East Hill Elementary School principal Stacy Ward is the HFM BOCES School Library System Administrator of the Year. Ms. Ward was nominated for the honor by Canajoharie K-8 librarian Audrey Maldonado.
Ms. Ward was selected as a school administrator who demonstrates leadership in recognizing the library media center as an integral part of the total school program and has an active personal involvement in the program.
“I was totally surprised,” Ms. Ward said.
Although she won the award, Ms. Ward is quick to praise Mrs. Maldonado.
“I am lucky to work with Audrey,” Ward said. “She is innovative and forward thinking. Through her hard work, we are modernizing our library media center program.”
Mrs. Maldonado knew that the old model of a library—a place to find books for pleasure reading or reference—no longer meets the needs of today’s students. She researched ways to use the library media center to reinforce the skills students will need in their schooling and careers. She presented Ms. Ward with her ideas and together, they developed a bold plan to overhaul the elementary library program.
“I commend Ms. Ward for taking the risk implementing what has been known in library circles as best practice,” she said.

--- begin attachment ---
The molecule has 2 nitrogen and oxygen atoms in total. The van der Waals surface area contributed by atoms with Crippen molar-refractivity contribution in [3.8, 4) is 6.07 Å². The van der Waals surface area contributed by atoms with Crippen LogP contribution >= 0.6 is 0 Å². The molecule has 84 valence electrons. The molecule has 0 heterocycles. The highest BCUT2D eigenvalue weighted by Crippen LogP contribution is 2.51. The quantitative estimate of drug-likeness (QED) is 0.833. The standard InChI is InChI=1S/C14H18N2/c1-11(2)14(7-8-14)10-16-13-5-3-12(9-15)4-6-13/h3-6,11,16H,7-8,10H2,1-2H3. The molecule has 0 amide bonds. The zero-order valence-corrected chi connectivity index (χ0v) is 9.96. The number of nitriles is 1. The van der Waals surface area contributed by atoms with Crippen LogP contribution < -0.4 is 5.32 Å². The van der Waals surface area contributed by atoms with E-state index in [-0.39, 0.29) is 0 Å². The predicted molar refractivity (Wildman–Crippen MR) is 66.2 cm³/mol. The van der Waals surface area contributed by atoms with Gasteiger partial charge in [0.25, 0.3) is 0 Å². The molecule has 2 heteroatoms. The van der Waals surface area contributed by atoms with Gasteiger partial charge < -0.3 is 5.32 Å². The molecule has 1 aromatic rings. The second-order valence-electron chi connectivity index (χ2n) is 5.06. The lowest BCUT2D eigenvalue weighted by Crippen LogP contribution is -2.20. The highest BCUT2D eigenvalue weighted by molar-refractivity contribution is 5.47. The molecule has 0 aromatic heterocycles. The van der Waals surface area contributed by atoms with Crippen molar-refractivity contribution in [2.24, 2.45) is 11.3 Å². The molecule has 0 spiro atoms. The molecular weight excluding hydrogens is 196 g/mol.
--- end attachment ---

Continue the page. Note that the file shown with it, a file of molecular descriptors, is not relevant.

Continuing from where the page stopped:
Gone are the days of going to library to learn about the Dewey Decimal System and to check out a book to read. Library is no longer a pullout special (like art or music). Instead, Mrs. Maldonado works directly with classroom teachers to infuse and integrate research skills into grade level content. In other words, children are learning to research and apply what they learn in everything they do in school.
“In years past, the librarian used to direct students to one piece of information,” she said. “Today, our students are surrounded by information. They need to become more savvy about finding and using legitimate information.”
A key part of her instruction is what she refers to as just-in-time teaching. That means teaching the skill alongside a classroom teacher while students are actually using it. It is more like hands-on training. Instead of learning about a skill, then trying to remember how to use it the the future, students learn while doing.
She said she hopes students will see the library as an important part of their whole school experience and that the skills they learn will benefit them throughout their lives. She credits Ms. Ward with giving children that opportunity.